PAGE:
Associate Degree:Effective:Spring 1990
CSU GE:Transfer Area Effective:Inactive:
 C2HumanitiesFall 1990
IGETC:Transfer Area Effective:Inactive:
 3BHumanitiesFall 1981
 6ALanguage Other Than English  
CSU Transfer:TransferableEffective:Spring 1990Inactive:
UC Transfer:TransferableEffective:Spring 1990Inactive:

Certificate/Major Applicable: Certificate Applicable Course


Outcomes and Objectives:
Upon completion of the course, students will be able to:
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 Students should be able to sustain a logical dialogue with one
 another or with a native speaker for 1 to 3 minutes or more on
 topics dealing with the most practical aspects of everyday
 experience. In addition, they should achieve a clear pronunciation
 proper intonation, and correct grammatical perspective so they
 may be able to summarize in general terms in the meaning they wish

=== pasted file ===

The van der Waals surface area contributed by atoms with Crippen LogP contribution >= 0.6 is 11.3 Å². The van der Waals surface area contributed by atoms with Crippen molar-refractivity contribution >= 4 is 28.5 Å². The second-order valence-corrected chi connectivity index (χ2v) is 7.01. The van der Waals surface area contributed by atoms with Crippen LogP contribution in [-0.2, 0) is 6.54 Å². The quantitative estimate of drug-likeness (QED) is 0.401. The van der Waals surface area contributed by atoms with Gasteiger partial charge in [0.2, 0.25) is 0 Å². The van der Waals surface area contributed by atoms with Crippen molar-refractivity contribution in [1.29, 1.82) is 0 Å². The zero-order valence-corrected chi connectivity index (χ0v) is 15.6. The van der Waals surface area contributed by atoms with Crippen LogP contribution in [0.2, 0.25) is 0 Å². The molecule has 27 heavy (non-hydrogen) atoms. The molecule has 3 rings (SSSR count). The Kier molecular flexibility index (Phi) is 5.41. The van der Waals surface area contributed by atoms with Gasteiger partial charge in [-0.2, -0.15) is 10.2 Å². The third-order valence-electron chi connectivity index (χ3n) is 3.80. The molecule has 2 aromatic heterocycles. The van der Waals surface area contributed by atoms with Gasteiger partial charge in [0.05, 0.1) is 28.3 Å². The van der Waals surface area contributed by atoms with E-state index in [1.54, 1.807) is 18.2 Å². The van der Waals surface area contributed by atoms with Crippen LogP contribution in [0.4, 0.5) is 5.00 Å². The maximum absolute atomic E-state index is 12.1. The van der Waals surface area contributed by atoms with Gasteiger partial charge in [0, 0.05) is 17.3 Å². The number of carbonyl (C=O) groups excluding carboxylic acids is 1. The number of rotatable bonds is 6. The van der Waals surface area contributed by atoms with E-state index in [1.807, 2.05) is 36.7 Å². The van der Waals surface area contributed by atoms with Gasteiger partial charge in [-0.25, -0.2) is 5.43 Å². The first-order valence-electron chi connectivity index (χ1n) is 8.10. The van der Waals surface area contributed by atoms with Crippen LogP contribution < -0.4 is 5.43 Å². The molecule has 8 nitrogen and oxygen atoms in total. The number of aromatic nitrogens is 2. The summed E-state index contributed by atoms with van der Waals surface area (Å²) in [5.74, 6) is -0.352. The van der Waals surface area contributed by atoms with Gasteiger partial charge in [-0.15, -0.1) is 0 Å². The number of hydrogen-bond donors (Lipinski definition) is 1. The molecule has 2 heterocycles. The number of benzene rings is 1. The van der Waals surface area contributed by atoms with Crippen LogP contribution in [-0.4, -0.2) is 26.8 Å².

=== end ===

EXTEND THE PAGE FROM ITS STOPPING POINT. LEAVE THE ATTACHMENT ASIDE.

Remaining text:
to convey.
 The student should develop this skill so he can understand, apply,
 analyze, synthesize, and evaluate what is said to him, as well as
 the assignments, and most of the materials read aloud at normal
 speed (such as newspaper articles, magazine features, letters,
 Students should be able to read with some ease and understand,
 and judge selections from topics of general interest, with only
 occasional reference to a dictionary.
 The students should be encouraged to apply their active
 vocabulary and over-all critical thinking skills of the language
 to produce short compositions and descriptive paragraphs consisting
 of biographical sketches, travel accounts, job interviews, and the
 Particular attention is given to increase the acquisition of
 vocabulary in order to provide material for communication.
 Idiomatic expressions of cultural traits of Italian speaking
 countries shall be presented and discussed in order to enhance
 the student's linguistic and cultural awareness. Of major concern
 is the presentation of the basic grammatical aspects of the
 language through the active usage and assimilation of structural
 patterns in situations as similar to normal speaking situations
 as possible.